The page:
In his book on creativity, Lehrer talks about the thin line between creativity and other pathological states. I looked at this in depth in my post called “Sun Ra: The Thin line between Genius, Crazy and Spirituality”. We all know of artists who fit this category. It is also the case that Artists can become addicted to the flow of their improvisations processes (see “Are You A Flow Addict?”) because they cannot flow in activities outside of their specialty. In Zen, however, the aim is to extend the flow of what Hershock calls “social virtuosity” to all aspects of life. It is here where the sense that “I” am not the actor, the chooser or the “decider” could lead to problems if they buy into the believe that they can not or need not say “NO”.
Although the Zen practioner may not understand their sense of acting without a “self” as indicating a possession of some sort, they do have to come to terms with what is happening to them. A thorough understanding that whatever was originally experienced as having “a self” is, from a Buddhist perspective, erroneous can help provide one with a grounded sense of being OK with their new way of being. However, it appears that it is not uncommon for someone who has opened up such experiences to begin seeing their actions as part of the natural order of things, (expressions of “Buddha Nature”) and thus inherently valid. The number of spiritual teachers that have supposedly reached an awakened state who and gone on to commit actions that create suffering for themselves and others is staggering. It is for this reason, that over the centuries of it’s development, Zen teachers have placed heavy emphasis on the precepts, which maybe seen as ethical guidelines for practioners.(For a nice discussion of the precepts and their relevance to the Lance Armstrong case, see Sean Voisen’s latest article “Zen and the Art of”.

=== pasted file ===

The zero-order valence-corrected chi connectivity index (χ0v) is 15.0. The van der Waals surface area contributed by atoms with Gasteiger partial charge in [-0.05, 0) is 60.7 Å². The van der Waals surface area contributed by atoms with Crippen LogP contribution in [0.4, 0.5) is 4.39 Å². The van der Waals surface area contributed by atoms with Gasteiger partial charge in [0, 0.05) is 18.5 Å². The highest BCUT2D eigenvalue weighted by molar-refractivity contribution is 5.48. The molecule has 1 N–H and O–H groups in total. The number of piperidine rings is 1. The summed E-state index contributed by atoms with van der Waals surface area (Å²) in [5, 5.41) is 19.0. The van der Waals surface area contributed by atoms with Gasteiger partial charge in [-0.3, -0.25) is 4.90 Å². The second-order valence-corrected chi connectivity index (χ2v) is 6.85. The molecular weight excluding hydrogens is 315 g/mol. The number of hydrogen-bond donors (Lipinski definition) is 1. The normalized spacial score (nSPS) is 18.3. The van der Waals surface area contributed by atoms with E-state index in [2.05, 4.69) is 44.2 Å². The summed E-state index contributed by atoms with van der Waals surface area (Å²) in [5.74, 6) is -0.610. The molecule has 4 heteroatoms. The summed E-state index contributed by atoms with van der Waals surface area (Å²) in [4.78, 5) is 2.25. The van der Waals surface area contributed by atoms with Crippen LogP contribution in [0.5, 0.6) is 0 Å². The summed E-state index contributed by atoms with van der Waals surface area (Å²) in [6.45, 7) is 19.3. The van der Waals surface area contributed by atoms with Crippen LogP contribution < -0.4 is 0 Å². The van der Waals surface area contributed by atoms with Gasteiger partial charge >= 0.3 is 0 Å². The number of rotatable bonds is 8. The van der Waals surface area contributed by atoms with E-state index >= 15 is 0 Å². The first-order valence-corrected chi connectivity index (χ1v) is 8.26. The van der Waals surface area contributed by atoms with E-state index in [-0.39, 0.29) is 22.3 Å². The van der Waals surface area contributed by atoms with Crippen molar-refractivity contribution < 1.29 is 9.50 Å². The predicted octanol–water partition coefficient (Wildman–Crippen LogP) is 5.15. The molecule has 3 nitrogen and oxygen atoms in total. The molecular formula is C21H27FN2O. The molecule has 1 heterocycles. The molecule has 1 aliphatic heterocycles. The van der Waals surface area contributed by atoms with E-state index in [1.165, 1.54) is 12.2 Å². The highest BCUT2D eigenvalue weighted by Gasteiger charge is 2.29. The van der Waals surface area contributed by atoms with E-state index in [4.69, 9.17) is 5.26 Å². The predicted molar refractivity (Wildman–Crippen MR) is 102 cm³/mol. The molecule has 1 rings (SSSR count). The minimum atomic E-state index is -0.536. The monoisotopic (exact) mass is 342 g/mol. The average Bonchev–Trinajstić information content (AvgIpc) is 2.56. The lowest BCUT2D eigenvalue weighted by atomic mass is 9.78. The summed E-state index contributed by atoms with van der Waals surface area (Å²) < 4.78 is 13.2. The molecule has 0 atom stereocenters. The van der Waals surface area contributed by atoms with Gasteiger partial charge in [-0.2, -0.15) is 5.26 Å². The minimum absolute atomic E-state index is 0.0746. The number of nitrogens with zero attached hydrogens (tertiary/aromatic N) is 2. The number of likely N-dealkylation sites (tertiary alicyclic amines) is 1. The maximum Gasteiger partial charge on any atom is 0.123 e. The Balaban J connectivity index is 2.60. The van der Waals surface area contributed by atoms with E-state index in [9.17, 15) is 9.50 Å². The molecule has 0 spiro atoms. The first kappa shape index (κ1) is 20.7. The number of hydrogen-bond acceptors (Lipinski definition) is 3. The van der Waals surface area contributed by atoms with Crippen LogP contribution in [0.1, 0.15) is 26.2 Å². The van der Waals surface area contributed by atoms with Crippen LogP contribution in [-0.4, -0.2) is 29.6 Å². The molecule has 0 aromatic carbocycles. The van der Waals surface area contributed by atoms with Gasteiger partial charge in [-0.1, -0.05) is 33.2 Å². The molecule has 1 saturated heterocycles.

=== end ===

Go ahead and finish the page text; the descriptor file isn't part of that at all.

Although these guidelines are not seen as moralistic absolutes (and violations are not considered as “sins”), the fact that they have existed so long in the Zen tradition seems consistent with the view of enlightenment that I am outlining where each action one takes is a matter of making-decisions and choices (albeit very rapidly) and not some supernatural state where actions are dictated from beyond.
So I am suggesting that in all types of improvisation choices are being made. However, in the case of true awakened improvisation, choice is even more salient because being awake/present/alive means the person is capable of attending to a wider range of data to inform his or her decision-making. Because the left-brain processes never really go away, there is always the possibility of making choices that are self-enhancing and possibly result in suffering for oneself and others. Because of this there is no end to practice and it is my opinion that those who choose to follow this difficult path do so because they find this constant practice to be a source of flow, finding satisfaction in life by constantly challenging themselves through practice.